Algorithms and OOD (CSC 207 2014S) : Labs

Java Generics


Summary: We explore some basic use of generic values in Java.

Prerequisite Knowledge: Classes and interfaces

Preparation

Fork and clone the repository at https://github.com/Grinnell-CSC207/lab-generics.

Exercises

Exercise 1: Simple Expandable Arrays

The reading on generics shows how we build a generic “expandable array” class. You'll find that generic class in the repository for this lab.

a. Read through SEAExpt.java and predict what the output will be.

b. Compile and run SEAExpt.java to see what the output is.

c. Create an expandable array of strings, assign some values to it, and print them out. Here's a start.

  ExpandableArray<String> strings =
      new SimpleExpandableArray<String>();
  ...
  for (int i = 0; i < 10; i++)
    {
      pen.println("strings[" + i + "] = " + strings.get(i));
    } // for

d. What do you expect to happen if you assign a string to an element of numbers or a number to an element of strings??

e. Check your answer experimentally.

f. What do you expect to happen if we leave out the type when we construct numbers, as in the following?

  ExpandableArray<BigInteger> numbers =
      new SimpleExpandableArray();

g. Check your answer experimentally.

h. What do you expect to happen if we leave out the type when we declare strings, as in the following?

  ExpandableArray strings =
      new SimpleExpandableArray();

i. Check your answer experimentally.

j. Summarize what you've learned in these exercises.

Exercise 2: Searching, Revisited

The reading on generics shows how we build a generic search method. You'll find that code in the repository.

a. Read through SearchExpt.java and predict what the output will be.

b. Compile and run SearchExpt.java to see what the output is.

d. What do you expect to happen if you try to search strings with odd or numbers with small?

e. Check your answer experimentally.

f. What do you expect to happen if we try to generalize the declaration of strings, as in the following?

    Object[] strings = new Object[] { ... };

g. Check your answer experimentally.

h. Revise the short predicate so that it takes an object as a parameter, converts it to a string, and sees if it has fewer than five characters. Do you expect that new predicate to work with the updated strings?

i. Check your answer experimentally.

j. Summarize what you've learned in these exercises.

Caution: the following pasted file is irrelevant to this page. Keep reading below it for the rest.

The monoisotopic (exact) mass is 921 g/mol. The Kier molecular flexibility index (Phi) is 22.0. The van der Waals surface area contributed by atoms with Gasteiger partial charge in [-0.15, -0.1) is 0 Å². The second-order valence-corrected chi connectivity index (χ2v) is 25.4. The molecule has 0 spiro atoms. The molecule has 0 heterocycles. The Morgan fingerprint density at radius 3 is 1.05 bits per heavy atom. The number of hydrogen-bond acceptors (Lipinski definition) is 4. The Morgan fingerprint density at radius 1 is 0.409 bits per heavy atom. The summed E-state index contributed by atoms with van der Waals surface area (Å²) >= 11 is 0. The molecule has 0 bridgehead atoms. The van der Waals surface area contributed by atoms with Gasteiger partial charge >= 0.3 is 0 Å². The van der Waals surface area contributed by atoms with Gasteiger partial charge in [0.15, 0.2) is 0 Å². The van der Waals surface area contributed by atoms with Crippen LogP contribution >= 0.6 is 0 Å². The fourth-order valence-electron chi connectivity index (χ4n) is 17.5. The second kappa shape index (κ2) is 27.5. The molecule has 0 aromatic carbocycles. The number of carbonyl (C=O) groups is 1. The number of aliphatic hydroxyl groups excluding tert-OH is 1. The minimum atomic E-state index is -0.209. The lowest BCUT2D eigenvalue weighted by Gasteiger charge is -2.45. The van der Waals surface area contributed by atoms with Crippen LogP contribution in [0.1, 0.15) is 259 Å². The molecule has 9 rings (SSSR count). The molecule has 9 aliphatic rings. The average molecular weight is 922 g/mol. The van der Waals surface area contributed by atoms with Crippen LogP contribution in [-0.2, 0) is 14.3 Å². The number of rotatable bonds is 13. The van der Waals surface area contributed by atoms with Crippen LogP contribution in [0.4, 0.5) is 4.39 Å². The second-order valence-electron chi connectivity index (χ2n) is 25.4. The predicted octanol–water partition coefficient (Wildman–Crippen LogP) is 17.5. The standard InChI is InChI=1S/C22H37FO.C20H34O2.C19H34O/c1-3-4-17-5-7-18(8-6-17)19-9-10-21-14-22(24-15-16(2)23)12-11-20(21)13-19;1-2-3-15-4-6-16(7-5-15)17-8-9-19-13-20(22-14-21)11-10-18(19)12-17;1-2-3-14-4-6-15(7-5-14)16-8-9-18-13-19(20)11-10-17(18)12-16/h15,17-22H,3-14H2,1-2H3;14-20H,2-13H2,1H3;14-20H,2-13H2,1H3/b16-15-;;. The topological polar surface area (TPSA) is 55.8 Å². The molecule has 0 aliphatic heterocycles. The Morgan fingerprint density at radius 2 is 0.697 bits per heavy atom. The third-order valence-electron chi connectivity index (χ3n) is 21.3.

Exercise 3: Predicates, Continued

a. What do you expect to happen if we restore the original declaration of strings and use the new version of small?

    String[] strings = new String[] { ... };
    ...
    Predicate<Object> small = 
      new Predicate<Object>()
        {
          @Override
          public boolean holds(Object val)
          {
            return (val.toString().length() < 5);
          } // holds(Object)
        }; // new Predicate<Object>
    ...
    pen.println("A small string: " + SearchUtils.search(strings, small));

b. Check your answer experimentally.

c. What do you expect to happen if we use the new small predicate to search numbers?

    pen.println("A small integer: " + SearchUtils.search(numbers, small));

d. Check your answer experimentally.

e. Summarize what you've learned in this exercise.

Exercise 4: A Box

As you've noted, when two variables refer to the same mutable object, we can change the object through one variable and see the effect through the other variable. At times, that effect is undesirable, but at others it is desirable.

Unfortunately, if the two variables refer to the same immutable object, such as a string, we can't propagate the change to one variable to the other variable. The typical solution to this problem is to have what is typically called a “box”. You can set the value in a box or get the value in a box.

  Box<String> s1 = new Box<String>("Hello");
  Box<String> s2 = s1;
  pen.println(s1.get());        // Prints "Hello"
  pen.println(s2.get());        // Prints "Hello"
  s1.set("Goodbye");
  pen.println(s1.get());        // Prints "Goodbye"
  pen.println(s2.get());        // Prints "Goodbye"
  s2.set("Whatever");
  pen.println(s1.get());        // Prints "Whatever"
  pen.println(s2.get());        // Prints "Whatever"

  Box<Integer> i1 = new Box<Integer>(42);
  Box<Integer> i2 = i1;
  pen.println(i2.get() + 3);          // Prints 45
  i2.set(21);
  pen.println(i1.get() * 2);          // Prints 42

Implement Box using generics. You should include a constructor that sets the initial value; a mutator, set, that changes the value; and an observer, get, that extracts the value.

For Those With Extra Time

Finish the following alternate implementation of ExpandableArray

public class VectorBasedExpandableArray
{
  Vector<T> values;
  ...
} // class VectorBasedExpandableArray

Copyright (c) 2013-14 Samuel A. Rebelsky.

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